Many times during the workshop I would be amazed at Jane’s infectious motivation and enthusiasm. Jane has a fundamental curiosity and joy. The end result feeds its own energy. I feel the contagion!
During each weaving session, Jane would sit with us individually as we wove – helping with our techniques and reinforcing how to approach analyzing the drafts. My selvedges are now the best that they have ever been. In fact, to prove a point about shuttle control, Jane actually wove two inches with her eyes closed. You should have seen those edges!
One evening I could only watch in awe as she dressed a loom with an eleven yard warp – of linen no less, in about a half hour. And that was with stopping and explaining what she was doing and why. No fancy tools or complicated gyrations, just a no-nonsense approach that worked. I have hopes of really being able to improve my warping time from observing her in action.
A day into the week the group was privileged to meet the purveyor of our meals, Rosemary. Fresh, simple ingredients creatively melded into satisfying but light meals. Produce from both Jane’s property and the local markets was fresh and full of flavor. Chicken from the farm, local sausage, salmon and lamb were all incredibly prepared. And I can’t say enough about her deserts, which really spoiled all of us. Lisa, the office assistant, was the penultimate for getting all our orders processed and organizing our materials. One cool gal.
Market Day! On Wednesday, we were promised a ride into town if we were on schedule with our samples. Fresh goat cheese and a tour, farmer’s market in town – great incentives, both! Salt Spring Island Goat cheese is quintessentially fresh. There’s no gamey taste and it comes in a variety of mixtures. I couldn’t pass up the goat gelato. Chocolate, as light as a sorbet. It disappeared in a flash.
All work and no play makes for a dull day. Even though we were pretty much playing all day on the looms, it’s an intensive activity. There was time in the evening for walks after dinner – after all, the sun didn’t set till almost 9PM. On one morning Jane drove us shoreside, where we had an invigorating walk before breakfast. The bay sparkled in the morning sun, edged by islands visible in all directions. We watched herons and geese doing their thing. The air was so clean and brisk, it was a real joy and a great start to another full day. What could be better than brisk walks and days of weaving? And Rosemary’s deserts…..
Friday came all too soon. The morning was on high alert as we reviewed our lessons from the week, finished the last of the samples, cut them off the looms, and completed washing, waulking and felting! A bit of sadness touched our group as we sat together for our last meal. Yet we were all happy in the sense of accomplishment and learning that occurred that week. Jane empowered us with tools and perspectives that we will carry with us on our continuing weaving journey.
Everyone collected their samples, packed up the cars and headed out to our respective ferries. As it turned out, we had a mini reunion on the ferry to Victoria – six of us were on the same ride! One last chat, one more round of goodbyes. Trudy drove me and Laura to our hotel in Sydney, gave us some tips on where to eat and trails to walk. Then Laura and I settled in, amazed that the time has passed so quickly, anxious for the preparations for the last leg to get home.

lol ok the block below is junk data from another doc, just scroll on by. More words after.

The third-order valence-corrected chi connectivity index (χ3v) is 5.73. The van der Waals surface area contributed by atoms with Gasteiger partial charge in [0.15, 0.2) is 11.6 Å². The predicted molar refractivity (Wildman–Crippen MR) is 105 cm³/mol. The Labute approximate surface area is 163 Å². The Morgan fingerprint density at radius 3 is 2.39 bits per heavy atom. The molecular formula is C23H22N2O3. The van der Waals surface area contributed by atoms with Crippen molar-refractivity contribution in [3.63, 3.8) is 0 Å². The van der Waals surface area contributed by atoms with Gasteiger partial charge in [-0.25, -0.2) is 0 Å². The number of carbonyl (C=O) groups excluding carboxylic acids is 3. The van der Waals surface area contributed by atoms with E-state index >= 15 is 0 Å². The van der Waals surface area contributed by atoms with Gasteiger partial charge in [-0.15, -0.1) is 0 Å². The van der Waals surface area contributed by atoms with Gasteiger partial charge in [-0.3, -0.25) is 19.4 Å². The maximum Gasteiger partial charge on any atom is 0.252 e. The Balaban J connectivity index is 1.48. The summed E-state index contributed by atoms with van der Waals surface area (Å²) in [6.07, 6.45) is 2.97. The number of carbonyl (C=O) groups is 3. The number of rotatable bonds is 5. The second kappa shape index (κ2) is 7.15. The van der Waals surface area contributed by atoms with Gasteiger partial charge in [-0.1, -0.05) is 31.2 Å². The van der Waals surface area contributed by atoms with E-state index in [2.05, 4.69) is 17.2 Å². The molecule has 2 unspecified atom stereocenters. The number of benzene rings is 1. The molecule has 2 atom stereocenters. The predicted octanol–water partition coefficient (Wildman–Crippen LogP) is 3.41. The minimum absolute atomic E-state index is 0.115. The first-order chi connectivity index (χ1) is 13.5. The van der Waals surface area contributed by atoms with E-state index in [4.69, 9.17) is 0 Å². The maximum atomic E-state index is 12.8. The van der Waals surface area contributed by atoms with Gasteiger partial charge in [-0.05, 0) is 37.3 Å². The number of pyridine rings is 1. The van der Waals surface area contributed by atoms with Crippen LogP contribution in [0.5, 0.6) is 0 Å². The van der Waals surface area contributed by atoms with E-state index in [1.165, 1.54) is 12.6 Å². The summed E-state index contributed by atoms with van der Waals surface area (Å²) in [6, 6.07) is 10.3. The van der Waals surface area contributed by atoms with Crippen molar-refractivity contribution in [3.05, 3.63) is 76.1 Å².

Downtown Sidney is a cute little town. There must be at least six coffee shops within the five street radius where most of the action is in town. Most shopping stores were closed by 5PM. There is a shoreline walk, several jetties, and we managed to get a few brisk miles in both before and after dinner. There was a great view of Mount Baker from across the bay. Tide was low, with little wave activity. The Swiss restaurant we chose was cozy. Crab cakes and lamb schnitzel were an easy decision and fit the bill.
Sydney is about ten minutes away from Victoria International Airport, so in the morning we had plenty of time to catch Saturday street action and get a full breakfast in. We knew that food would be sparse pickings it being a travel day, especially for me with a four hour layover at SFO. The hotel recommended a local place three blocks down – the 3rd Street Cafe. We nailed counter seating in a flash and had a very satisfying breakfast – best hollandaise sauce in North America, made fresh everyday, topped with superb salmon. I would definitely go back to this place if I am ever in the area again.
All too soon it seemed we were back where we started – customs at SFO was an endless series of lines and confused navigation. But we got through it, and then had to part, each taking our memories and lessons with us as we re-entered our day to day reality. Husbands anxiously awaited our return. Laundry and the other demands of modern living re-asserted themselves into our schedules. However, now we are armed with a new sense of freedom when designing and executing our weaving projects. Thank you, Jane – life will never be the same. We’re ready to follow that rainbow of possibilities in our craft! Very lovely, indeed.